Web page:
According to Elad, contrary to public expectations there is little point in launching a second “Operation Defensive Shield,” referring to the large-scale IDF offensive in 2002 in Judea and Samaria to extinguish a wave of deadly suicide bombings and shootings.

“That’s because ‘Defense Shield’ gave the IDF the possibility of reaching terror groups—paths that had been blocked until then because of the failed Oslo Accords,” he said. “Today, there is no such problem, and therefore, there is no need for a second ‘Defensive Shield.'” 

Michael argued that June 2022 would have been the more optimal timing for a larger Samaria operation.

“It should have been launched then, but it will likely need to happen now with more cost, more effort, more issues with international legitimacy,” he said.

“This will have to be a significant operation that goes after terrorist infrastructure in northern Samaria. It could have a big impact, which, in turn, can strengthen the P.A.’s rule there by enabling it to refill the vacuum.”

Elad shared the assessment that the next military operation will be more difficult and will stir up a global storm of controversy, which will include international pressure for a rapid conclusion. With a window that likely won’t be long, Israel might not have the time it needs to deal with the threat.

“In total, there are three to four centers in Samaria and Judea where focused operations can occur, but the known problem of acting in heavily populated civilian areas could cause casualties, and subsequently, lead to pressure to stop the operation,” he said. “This is a complex problem that has no easy solution.”

Michael stated that “Israel is working according to a strategy that is based on precise intelligence and elite forces raids. This creates a very high level of friction [with Palestinians], alongside security achievements—terrorists arrested and killed,” he said. “But it also creates a bigger motivation to respond to this. Every operation in which a Palestinian is killed produces a new national hero for Palestinians, with a square or maybe a school named after him. It spreads on social media and becomes a major Palestinian event.”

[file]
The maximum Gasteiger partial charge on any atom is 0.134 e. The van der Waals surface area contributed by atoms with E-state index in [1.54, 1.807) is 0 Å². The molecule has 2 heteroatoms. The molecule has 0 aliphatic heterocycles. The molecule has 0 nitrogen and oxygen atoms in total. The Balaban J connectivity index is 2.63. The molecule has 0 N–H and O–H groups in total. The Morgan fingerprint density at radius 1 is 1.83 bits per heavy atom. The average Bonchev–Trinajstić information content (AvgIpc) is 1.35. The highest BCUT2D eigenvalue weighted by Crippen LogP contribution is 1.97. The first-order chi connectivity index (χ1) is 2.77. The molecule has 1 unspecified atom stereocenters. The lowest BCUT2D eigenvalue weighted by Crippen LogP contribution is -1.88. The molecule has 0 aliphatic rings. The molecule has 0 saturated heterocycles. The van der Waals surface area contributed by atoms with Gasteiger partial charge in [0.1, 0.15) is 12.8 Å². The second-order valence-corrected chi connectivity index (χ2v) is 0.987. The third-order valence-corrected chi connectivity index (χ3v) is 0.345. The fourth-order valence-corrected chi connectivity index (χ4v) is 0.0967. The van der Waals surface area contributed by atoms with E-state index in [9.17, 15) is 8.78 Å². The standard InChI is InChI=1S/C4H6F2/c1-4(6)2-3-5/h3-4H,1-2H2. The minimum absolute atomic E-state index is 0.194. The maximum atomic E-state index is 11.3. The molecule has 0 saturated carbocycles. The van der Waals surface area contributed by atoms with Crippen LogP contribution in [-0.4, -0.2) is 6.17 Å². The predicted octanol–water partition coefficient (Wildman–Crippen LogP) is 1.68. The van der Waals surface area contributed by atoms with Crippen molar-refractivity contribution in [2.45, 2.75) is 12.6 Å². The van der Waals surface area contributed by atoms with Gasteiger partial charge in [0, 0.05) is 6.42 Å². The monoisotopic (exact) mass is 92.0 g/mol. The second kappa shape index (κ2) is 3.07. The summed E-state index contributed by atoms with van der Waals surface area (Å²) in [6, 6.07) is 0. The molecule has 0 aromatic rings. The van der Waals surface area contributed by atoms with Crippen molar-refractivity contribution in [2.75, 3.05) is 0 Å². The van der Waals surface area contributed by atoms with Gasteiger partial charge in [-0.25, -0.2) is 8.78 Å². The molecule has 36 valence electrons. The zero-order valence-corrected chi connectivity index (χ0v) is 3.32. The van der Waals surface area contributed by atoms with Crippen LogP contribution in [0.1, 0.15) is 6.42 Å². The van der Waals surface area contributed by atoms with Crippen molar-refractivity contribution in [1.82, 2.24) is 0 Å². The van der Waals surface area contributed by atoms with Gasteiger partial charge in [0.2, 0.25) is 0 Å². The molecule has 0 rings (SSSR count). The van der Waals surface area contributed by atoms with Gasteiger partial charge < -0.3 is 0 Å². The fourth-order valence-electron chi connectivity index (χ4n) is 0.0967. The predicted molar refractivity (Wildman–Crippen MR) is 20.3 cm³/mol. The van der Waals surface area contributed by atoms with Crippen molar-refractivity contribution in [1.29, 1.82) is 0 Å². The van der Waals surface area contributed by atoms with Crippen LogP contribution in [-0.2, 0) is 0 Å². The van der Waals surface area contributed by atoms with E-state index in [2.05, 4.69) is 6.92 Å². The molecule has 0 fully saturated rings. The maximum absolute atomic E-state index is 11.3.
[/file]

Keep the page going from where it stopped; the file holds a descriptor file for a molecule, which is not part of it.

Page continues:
He described a new generation of Palestinians that rejects the status quo “comprising both an Israeli presence and the P.A., which it sees as a collaborator with Israel. It fights against the existing order, seeking to shatter it,” he said.

Elad described the general situation as falling under the description of “everything being stuck.”

As time goes by, Elad said, it becomes clear that the P.A. is not functioning, and has no motivation to do so.

The local Palestinian population, meanwhile, is increasingly talking about a binational state, “which is something that the leaders of Israel oppose and will want to prevent,” he said, both among the center-left and the right.

“The question is, when will the P.A. fall or collapse?” he said.

A second phenomenon, Elad added, is the lack of any third party acting as a mediator. With the United States “busy mainly with itself, and Arab states like Saudi Arabia setting unreasonable conditions for negotiations, like the [2002 Arab Peace Initiative]. We are stuck,” said Elad.